For the past few years during our winter months, I have observed Eastern Bluebirds on our campus. Often small flocks (3 to 4 birds) of these beautiful blue backed, chestnut chested creatures have been seen perched on the Quaker banners behind the Hanshi building and on the metal fence west of Teacher Megan’s Pre-K classroom. The idea popped up to place bluebird boxes around the campus to encourage these magnificent songbirds to nest and raise their family here.
Well, that idea has now blossomed into a bluebird trail and a pair of bluebirds currently raising a family right before our eyes. With the help of Teacher Jim and local resident Dave Gilcrest (member of the National Bluebird Society), the 7th grade constructed six bluebird boxes/stands (one was sold at the auction) and erected them in five very specific locations to attract bluebirds. While the nest box by the wooden pergola is occupied by bluebirds, the other nest boxes currently have nests from a pair of Carolina Chickadees and a pair of House Wrens. House Sparrows (an invasive non-native species) have attempted nest building in two of the other boxes. To discourage these sparrows we have already removed their nesting material numerous times this spring. Once a week, the 7th grade visits their assigned boxes to monitor and record any observations. This citizen science project has our students recording info which will be imputed into a national database.
Why bluebirds? Over the years, land has been cleared for housing and industrial developments, malls, highways and cropland; many old trees have been cut down for firewood. Wooden fence posts that provided nesting cavities have now been replaced with metal posts. This modernization has reduced the number of natural nesting cavities causing a reduction in the numbers of nesting cavity species. Compounding the problem of habitat loss has been the introduction into North Am. two imported species – the House Sparrow and the European Starling. Both starlings and sparrows are cavity nesters, and are both very aggressive. House Sparrows are small enough to enter any hole that a bluebird can, and are so aggressive that they will chase away the more timid bluebirds. Starlings can be excluded from bluebird boxes by using the correct size entrance hole, but will out-compete bluebirds for woodpecker holes and other natural nesting cavities. During the summer, bluebirds feed mainly on insects. In the winter, bluebirds depend on many kinds of wild berries for their food supply. However, the supply of wild berries has also decreased over the years. The few berries that remain are often stripped quickly by large flocks of starlings.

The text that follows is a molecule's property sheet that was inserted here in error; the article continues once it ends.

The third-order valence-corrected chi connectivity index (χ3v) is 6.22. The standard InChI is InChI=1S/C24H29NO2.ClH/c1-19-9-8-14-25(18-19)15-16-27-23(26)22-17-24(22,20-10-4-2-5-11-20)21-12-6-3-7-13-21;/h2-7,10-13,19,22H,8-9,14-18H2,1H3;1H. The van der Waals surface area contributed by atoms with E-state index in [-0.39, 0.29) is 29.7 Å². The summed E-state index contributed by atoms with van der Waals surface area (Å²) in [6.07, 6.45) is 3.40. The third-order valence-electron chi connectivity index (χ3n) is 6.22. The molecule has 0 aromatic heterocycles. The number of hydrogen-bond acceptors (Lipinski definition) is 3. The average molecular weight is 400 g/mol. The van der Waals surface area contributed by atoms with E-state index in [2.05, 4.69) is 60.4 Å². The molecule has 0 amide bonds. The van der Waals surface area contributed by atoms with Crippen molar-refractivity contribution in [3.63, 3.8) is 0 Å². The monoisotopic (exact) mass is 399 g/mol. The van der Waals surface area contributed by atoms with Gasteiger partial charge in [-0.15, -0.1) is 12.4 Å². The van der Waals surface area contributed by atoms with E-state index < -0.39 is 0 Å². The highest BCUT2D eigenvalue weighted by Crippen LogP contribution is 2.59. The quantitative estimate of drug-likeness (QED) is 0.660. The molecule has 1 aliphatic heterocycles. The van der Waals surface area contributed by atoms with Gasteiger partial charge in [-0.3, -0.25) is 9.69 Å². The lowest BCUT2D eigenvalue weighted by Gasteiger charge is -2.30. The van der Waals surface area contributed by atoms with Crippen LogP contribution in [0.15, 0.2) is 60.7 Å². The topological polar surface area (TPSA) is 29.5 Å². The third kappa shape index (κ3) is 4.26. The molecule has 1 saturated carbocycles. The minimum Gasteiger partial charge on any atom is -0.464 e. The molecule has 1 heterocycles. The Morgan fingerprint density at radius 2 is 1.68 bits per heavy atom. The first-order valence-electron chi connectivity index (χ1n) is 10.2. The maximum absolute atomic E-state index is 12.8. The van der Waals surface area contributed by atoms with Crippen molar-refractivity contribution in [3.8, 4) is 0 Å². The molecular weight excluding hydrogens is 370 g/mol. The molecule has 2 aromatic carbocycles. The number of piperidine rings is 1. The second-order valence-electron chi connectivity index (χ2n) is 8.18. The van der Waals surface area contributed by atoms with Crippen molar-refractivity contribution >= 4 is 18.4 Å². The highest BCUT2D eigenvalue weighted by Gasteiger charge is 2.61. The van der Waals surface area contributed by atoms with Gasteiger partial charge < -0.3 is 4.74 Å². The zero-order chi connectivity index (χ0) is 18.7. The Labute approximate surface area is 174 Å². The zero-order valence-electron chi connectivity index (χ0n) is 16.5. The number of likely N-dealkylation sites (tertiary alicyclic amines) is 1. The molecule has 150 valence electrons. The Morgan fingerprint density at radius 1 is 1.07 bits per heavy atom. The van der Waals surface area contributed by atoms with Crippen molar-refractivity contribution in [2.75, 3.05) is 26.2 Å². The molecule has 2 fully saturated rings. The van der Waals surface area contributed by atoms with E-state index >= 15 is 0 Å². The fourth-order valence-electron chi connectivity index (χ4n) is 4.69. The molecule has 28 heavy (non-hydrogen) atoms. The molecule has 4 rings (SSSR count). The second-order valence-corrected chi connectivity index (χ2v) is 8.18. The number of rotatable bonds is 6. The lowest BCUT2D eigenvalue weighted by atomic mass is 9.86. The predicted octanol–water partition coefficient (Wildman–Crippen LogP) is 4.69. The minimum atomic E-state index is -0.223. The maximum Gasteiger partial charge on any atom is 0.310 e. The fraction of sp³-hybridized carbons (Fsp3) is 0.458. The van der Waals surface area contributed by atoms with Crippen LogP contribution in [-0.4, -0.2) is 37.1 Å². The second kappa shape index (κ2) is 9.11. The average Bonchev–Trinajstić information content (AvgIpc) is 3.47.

If you want to observe the bluebirds, you can sit quietly under the wooden pergola (by the soccer field). The bluebird pair can be seen perching on the corner of the pergola, on the fence in front of the nest box, and on top of the box itself. A pair of binoculars really helps and gives you a spectacular view of these beautiful creatures. Currently there are five nestlings that just hatched this week (April 22 -24). We will soon be putting small, lightweight aluminum bands on their legs to keep track of their travels once they leave the box. During the next two weeks, the male and females will be feeding the young ones and guarding the nest box from other aggressive cavity nesters. Once they leave the nest box we will remove all the nesting materials so the pair can begin a new nest building cycle.
So this is really exciting for our school and for our students to have bluebirds nesting right by our soccer field. It is also exciting to have our students participating in this country wide citizen science project gathering valuable information about this endangered yet beloved bird. Recently, the NJ Bluebird Society returned to put bands on three of the hatchlings with the assistance of the 7th Graders. We are making a difference even if it is one bird at a time!
This blog post was written by Teacher Peter Manzelmann, FSMH’s on campus naturalist and nature instructor.